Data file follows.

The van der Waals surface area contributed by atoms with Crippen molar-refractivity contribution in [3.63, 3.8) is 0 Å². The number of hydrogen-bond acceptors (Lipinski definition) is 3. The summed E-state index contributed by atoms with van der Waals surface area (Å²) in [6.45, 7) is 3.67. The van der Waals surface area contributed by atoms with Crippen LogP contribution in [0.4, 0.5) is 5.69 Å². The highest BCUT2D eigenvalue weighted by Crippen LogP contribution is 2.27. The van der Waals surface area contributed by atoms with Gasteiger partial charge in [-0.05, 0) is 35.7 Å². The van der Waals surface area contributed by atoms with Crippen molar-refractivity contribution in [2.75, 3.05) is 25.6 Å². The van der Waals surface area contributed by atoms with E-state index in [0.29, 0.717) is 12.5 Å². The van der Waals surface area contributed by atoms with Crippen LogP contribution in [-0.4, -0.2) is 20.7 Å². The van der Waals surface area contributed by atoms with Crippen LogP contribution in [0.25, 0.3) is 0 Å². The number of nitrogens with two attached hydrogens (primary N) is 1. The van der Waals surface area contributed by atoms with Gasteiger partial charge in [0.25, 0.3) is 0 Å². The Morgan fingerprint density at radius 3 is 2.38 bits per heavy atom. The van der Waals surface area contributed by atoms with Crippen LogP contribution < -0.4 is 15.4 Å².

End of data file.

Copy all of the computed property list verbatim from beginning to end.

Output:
The van der Waals surface area contributed by atoms with Crippen molar-refractivity contribution in [3.63, 3.8) is 0 Å². The number of hydrogen-bond acceptors (Lipinski definition) is 3. The summed E-state index contributed by atoms with van der Waals surface area (Å²) in [6.45, 7) is 3.67. The van der Waals surface area contributed by atoms with Crippen LogP contribution in [0.4, 0.5) is 5.69 Å². The highest BCUT2D eigenvalue weighted by Crippen LogP contribution is 2.27. The van der Waals surface area contributed by atoms with Gasteiger partial charge in [-0.05, 0) is 35.7 Å². The van der Waals surface area contributed by atoms with Crippen molar-refractivity contribution in [2.75, 3.05) is 25.6 Å². The van der Waals surface area contributed by atoms with E-state index in [0.29, 0.717) is 12.5 Å². The van der Waals surface area contributed by atoms with Crippen LogP contribution in [-0.4, -0.2) is 20.7 Å². The van der Waals surface area contributed by atoms with Crippen LogP contribution in [0.25, 0.3) is 0 Å². The number of nitrogens with two attached hydrogens (primary N) is 1. The van der Waals surface area contributed by atoms with Gasteiger partial charge in [0.25, 0.3) is 0 Å². The Morgan fingerprint density at radius 3 is 2.38 bits per heavy atom. The van der Waals surface area contributed by atoms with Crippen LogP contribution < -0.4 is 15.4 Å².